The municipal market was slightly weaker yesterday as investors returned for the first full market session since last Tuesday, following two early closes and one full close due to the Thanksgiving holiday.

Traders said tax-exempt yields were higher by one or two basis points.

"There was an early morning surge in activity, but it's quieted down since," a trader in New York said. "Still, we're definitely cheaper. There's a lot of good paper sitting out there at really cheap levels. I expected to see a little more buying than we have, but I think people are still a little bit cautious coming back."

The Treasury market, however, showed gains as the stock market posted big losses following yesterday's economic data and comments by Federal Reserve Board chairman Ben Bernanke and Treasury Secretary Henry Paulson.

The yield on the benchmark 10-year Treasury note, which opened at 2.92%, finished at 2.74%. The yield on the two-year note was quoted near the end of the session at 0.91% after opening at 0.99%. And the yield on the 30-year bond, which opened at 3.43%, was quoted near the end of the session at 3.24%.

Bernanke told a meeting of Texas' Greater Austin Chamber of Commerce that further cuts in interest rate targets are "feasible" but their ability to support the economy is limited. He suggested the Fed could "purchase longer-term Treasury or agency securities on the open market in substantial quantities" and "influence the yields on these securities, thus helping to spur aggregate demand."

Paulson said that the U.S. was working on developing more programs to stimulate lending, but warned that a severe financial crisis is stubbornly persisting.

In a weekly report, George Friedlander, managing director and fixed-income strategist at Citi wrote that "clearly a part of the shift in relative yields is simply the ongoing flight to quality-flight from risk that is pulling Treasury yields lower and lower."

"What, then, is pulling absolute muni yields higher? In our view, the answer is fairly simple: right now, there is no new net demand for municipals aside from individual investors buying directly," he wrote. "Muni bond funds have experienced modest but steady outflows. The modest amount of remaining leveraged-hedged positions are being forced to liquidate by the extraordinary underperformance in comparison with Treasuries and Libor swaps."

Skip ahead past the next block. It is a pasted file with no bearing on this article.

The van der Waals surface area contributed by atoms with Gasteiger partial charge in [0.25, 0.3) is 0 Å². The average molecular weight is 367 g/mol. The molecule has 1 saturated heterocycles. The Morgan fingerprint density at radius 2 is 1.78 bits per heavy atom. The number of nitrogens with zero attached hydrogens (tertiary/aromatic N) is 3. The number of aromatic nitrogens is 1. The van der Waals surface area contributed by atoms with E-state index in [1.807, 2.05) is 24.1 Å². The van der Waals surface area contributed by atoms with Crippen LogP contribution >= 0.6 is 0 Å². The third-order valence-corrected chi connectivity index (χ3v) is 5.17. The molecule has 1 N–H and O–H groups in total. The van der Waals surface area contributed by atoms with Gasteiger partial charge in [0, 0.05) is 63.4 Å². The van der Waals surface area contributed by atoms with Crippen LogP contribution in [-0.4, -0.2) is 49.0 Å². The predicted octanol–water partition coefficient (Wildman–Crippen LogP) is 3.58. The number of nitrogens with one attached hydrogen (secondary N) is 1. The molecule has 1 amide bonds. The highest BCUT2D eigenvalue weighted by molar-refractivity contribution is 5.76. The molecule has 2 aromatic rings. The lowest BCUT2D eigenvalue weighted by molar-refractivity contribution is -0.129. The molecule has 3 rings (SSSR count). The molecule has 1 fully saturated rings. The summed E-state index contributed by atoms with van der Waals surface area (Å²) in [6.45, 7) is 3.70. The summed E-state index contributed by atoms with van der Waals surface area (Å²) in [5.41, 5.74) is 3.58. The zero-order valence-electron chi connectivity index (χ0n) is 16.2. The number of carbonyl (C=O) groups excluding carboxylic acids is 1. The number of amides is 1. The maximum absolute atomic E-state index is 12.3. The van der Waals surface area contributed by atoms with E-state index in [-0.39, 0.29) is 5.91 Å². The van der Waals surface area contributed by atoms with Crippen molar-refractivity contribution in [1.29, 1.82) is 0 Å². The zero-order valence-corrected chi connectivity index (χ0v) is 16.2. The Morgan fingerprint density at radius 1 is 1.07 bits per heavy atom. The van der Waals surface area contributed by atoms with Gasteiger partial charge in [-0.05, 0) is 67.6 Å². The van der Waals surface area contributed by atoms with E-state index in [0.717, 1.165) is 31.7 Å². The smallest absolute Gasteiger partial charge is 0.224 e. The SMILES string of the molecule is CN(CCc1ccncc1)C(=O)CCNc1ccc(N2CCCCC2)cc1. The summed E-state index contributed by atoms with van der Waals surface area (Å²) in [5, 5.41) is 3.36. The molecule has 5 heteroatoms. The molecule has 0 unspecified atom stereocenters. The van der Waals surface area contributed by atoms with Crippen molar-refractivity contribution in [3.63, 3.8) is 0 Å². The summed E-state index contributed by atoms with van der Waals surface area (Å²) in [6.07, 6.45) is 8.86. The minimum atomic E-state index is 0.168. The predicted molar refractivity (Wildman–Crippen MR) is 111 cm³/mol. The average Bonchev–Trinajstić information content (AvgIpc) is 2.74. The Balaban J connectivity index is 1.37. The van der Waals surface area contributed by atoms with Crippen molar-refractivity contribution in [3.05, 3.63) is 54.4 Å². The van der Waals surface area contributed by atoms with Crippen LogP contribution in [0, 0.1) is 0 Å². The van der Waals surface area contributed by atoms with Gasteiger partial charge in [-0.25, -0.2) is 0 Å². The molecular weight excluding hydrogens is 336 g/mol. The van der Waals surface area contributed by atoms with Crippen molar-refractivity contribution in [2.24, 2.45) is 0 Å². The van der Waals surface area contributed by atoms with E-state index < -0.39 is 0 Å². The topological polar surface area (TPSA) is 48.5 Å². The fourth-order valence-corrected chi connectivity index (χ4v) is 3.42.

"The bottom line is that only direct retail buyers are supporting the market," Friedlander said. "While demand from this sector has been quite strong, by Thanksgiving week we were also seeing a considerable amount of 'bid-wanteds' - blocks being put out by individual investors desiring to sell."

Compared to last week's lull in new-issue volume ahead of the Thanksgiving holiday, this week investors will have plenty of deals to choose from - including a handful of some of the most sizable offerings that the otherwise relatively lackluster primary market has seen in recent months.

There is an estimated $6.30 billion in total volume expected to be priced this week, including $5.43 billion in negotiated issuance compared with a revised $1.09 billion last week, as well as $868.8 million in competitive deals versus a revised $148.5 million last week, according to Thomson Reuters.

The largest deal that will usher in the robust post-holiday activity is expected to be a $500 million revenue sale from the Illinois Finance Authority on behalf of the University of Chicago, which is slated to be priced tomorrow by JPMorgan. The deal, which will carry ratings of Aa1 from Moody's Investors Service, AA from Standard & Poor's, and AA-plus from Fitch Ratings, is structured with serial bonds maturing from 2009 to 2028.

In the new-issue market yesterday, RBC Capital Markets priced $75.7 million of unlimited-tax school building bonds for Texas' Northside Independent School District. The bonds mature from 2012 through 2028, with term bonds in 2033 and 2038. Yields range from 2.91% with a 3.25% coupon in 2012 to 5.68% with a 5.5% coupon in 2038. The bonds, which are callable at par in 2018, are backed by the state's triple-A Permanent School Fund. The underlying credit is rated Aa2 by Moody's and AA by Standard & Poor's.

In a weekly report, Matt Fabian, managing director at Municipal Market Advisors, wrote "a new month begins amid discordant tones."

"What would otherwise be solid demand from individuals - on reinvestment and auction-rate securities settlement cash flow - will clash with low absolute yields, increasing concern over issuer credit quality, a large increase in primary market supply, and potentially more unwindings by arbitrage-oriented investors," Fabian wrote. "This should keep yields range bound, but events remain unpredictable, as even normal year-end tax swap activity has overloaded the thinly-supported secondary market.

"Further, massive muni sector underperformance of both Treasuries and taxable swaps undermines yet another method of valuing tax-exempt securities, although perceived 'cheapness' may induce some relative value buying from speculative or backward-looking accounts."

In economic data released yesterday, spending on construction projects fell 1.2% to a seasonally adjusted annual rate of $1.073 trillion in October as private construction decreased 2.0%, and public construction rose 0.7%. The overall decrease, which was larger than the 0.9% decrease projected by Thomson, followed a revised September level of $1.086 trillion, flat from the prior month.

The Institute for Supply Management index dipped to 36.2 in November from 38.9 in October. Economists polled by Thomson predicted the index would slip to 38.4.

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